Curtius says:—

"Thespis was the founder of Attic tragedy. He had introduced apreliminary system of order into the alternation of recitative andsong, into the business of the actor, and into the management of dressand stage. Solon was said to have disliked the art of Thespis,regarding as dangerous the violent excitement of feelings by means ofphantastic representation; the Tyrants, on the other hand, encouragedthis new popular diversion; it suited their policy that the poorshould be entertained at the expense of the rich; the competition ofrival tragic choirs was introduced; and the stage near the blackpoplar on the market-place became a centre of the festive merry-makings in Attica."

Curtius thinks that Pisistratus, as a popular usurper and opponent ofthe aristocracy, encouraged the worship of the popular god Dionysuswith the Tragic Chorus, and he gives Pisistratus the credit of thisglorious innovation. A similar policy was ascribed to Cleisthenes ofSicyon by Herodotus (v. 67).

The Chorus thus remaining wedded to the Drama, parts the action withlyric pieces more or less connected with it, and expressive of thefeelings which it excites. In Aeschylus and Sophocles the connectionis generally close; less close in Euripides. The Chorus alsooccasionally joins in the dialogue, moralising or sympathising,and sometimes, it must be owned, in a rather commonplace and insipidstrain. In "The Eumenides" of Aeschylus, the chorus of Furies takespart as a character in the drama; in "The Suppliants" it plays theprincipal part.

The Drama came to perfection with Athenian art generally, and withAthens herself in the period which followed the Persian war. Theperformance of plays at the Dionysiac festival was an important eventin Athenian life. The whole city was gathered in the great open-airtheatre consecrated to Dionysus, whose priest occupied the seat ofhonour. All the free men, at least, were gathered there; and when wetalk about the intellectual superiority of the Athenian people, wemust bear in mind that a condition of Athenian culture was thedelegation of industry to the slave. That audience was probably theliveliest, most quick-witted, most appreciative, and most criticalthat the world ever saw. Prizes were given to the authors of the bestpieces. Each tragedian exhibited three pieces, which at first formed aconnected series, though afterwards this rule was disregarded. Afterthe three tragic pieces was performed a satyric drama, to relieve themind from the strain of tragedy, and perhaps also as a conventionaltribute to the jollity of the god of wine. In the Elizabethan Dramathe tragic and comic are blended as they are in life.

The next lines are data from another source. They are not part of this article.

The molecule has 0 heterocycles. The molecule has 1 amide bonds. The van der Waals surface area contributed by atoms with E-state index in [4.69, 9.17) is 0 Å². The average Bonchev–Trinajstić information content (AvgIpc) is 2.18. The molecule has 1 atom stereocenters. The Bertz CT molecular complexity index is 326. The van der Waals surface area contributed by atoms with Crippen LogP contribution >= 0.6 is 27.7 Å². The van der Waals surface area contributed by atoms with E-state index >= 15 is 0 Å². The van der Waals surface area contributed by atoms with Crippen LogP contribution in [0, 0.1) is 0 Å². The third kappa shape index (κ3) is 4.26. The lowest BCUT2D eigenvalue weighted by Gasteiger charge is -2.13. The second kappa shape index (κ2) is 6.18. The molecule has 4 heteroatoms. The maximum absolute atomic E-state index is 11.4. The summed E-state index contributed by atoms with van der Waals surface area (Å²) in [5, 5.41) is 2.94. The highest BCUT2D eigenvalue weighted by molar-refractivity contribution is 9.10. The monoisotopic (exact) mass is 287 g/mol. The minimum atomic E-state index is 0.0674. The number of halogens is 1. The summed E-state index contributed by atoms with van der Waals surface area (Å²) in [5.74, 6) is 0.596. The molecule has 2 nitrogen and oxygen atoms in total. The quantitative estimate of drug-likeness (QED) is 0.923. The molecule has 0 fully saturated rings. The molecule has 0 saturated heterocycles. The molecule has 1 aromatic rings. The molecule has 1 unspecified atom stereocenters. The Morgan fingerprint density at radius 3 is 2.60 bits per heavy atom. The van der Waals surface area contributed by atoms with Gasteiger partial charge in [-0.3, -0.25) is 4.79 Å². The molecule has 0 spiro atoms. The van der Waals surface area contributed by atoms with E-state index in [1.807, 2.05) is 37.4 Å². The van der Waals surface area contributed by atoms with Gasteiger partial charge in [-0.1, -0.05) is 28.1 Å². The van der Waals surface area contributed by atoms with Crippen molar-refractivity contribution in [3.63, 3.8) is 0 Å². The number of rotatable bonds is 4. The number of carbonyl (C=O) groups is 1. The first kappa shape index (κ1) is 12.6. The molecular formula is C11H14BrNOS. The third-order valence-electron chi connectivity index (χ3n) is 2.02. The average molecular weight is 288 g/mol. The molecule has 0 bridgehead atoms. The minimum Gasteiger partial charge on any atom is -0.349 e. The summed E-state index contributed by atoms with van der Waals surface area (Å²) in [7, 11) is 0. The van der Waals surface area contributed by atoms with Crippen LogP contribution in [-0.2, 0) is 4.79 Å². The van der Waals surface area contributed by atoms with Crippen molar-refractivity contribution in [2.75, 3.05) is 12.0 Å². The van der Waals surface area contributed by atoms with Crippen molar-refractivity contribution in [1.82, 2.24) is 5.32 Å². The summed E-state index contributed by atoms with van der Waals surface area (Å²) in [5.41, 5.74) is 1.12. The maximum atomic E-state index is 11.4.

The subjects were taken usually from mythology, especially from thecircle of legends relating to the siege of Troy, to the tragic historyof the house of Atreus, the equally tragic history of the house ofLaius, and the adventures of Hercules. The subject of "The Persae" ofAeschylus is a contemporary event, but this, as Grote says, was anexception. Heroic action and suffering, the awful force of destiny andof the will of heaven, are the general themes of Aeschylus andSophocles; passion, especially feminine passion, is more frequentlythe theme of Euripides. Romantic love, the staple of the modern dramaand novel, was hardly known to the Greeks, whose romantic affectionwas friendship, such as that of Orestes and Pylades, or Achilles andPatroclus. The only approach to romantic love in the extant drama isthe love of Haemon and Antigone in the "Antigone" of Sophocles; andeven here it is subordinate to the conflict between state law and lawdivine, which is the key-note of the piece; while the lovers do notmeet upon the scene. The sterner and fiercer passions, on the whole,predominate, though Euripides has given us touching pictures ofconjugal, fraternal, and sisterly love. In the "Oedipus Coloneus" ofSophocles also, filial love and the gentler feelings play a part inharmony with the closing scene of the old man's unhappy life. In the"Philoctetes," Sophocles introduces, as an element of tragedy,physical pain, though it is combined with moral suffering.

A popular entertainment was of course adapted to the tastes of thepeople. Debate, both political and forensic, was almost the dailybread of the people of Athens. The Athenian loved smart repartee anddisplay of the power of fencing with words. The thrust and parry ofwit in the single-line dialogues (stichomythia) pleased themmore than it pleases us. Rhetoric had a practical interest when notonly the victory of a man's opinions in the political assembly, buthis life and property before the popular tribunal, might depend on histongue. The Drama was also used in the absence of a press forpolitical or social teaching, and for the insinuation of political orsocial opinions. In reading these passages we must throw ourselvesback twenty-three centuries, into an age when political and socialobservation was new, like politics and civilised society themselves,and ideas familiar to us now were fresh and struggling for expression.The remark may be extended to the political philosophy which strugglesfor expression in the speeches of Thucydides.

The trio of Aeschylus, Sophocles, and Euripides has been compared withthat of Marlowe, Shakespeare, and Beaumont and Fletcher, and with thatof Corneille, Racine, and Voltaire. The parallel will hardly hold goodexcept as an illustration of the course of youth, perfection, anddecay through which every art or product of imagination seems to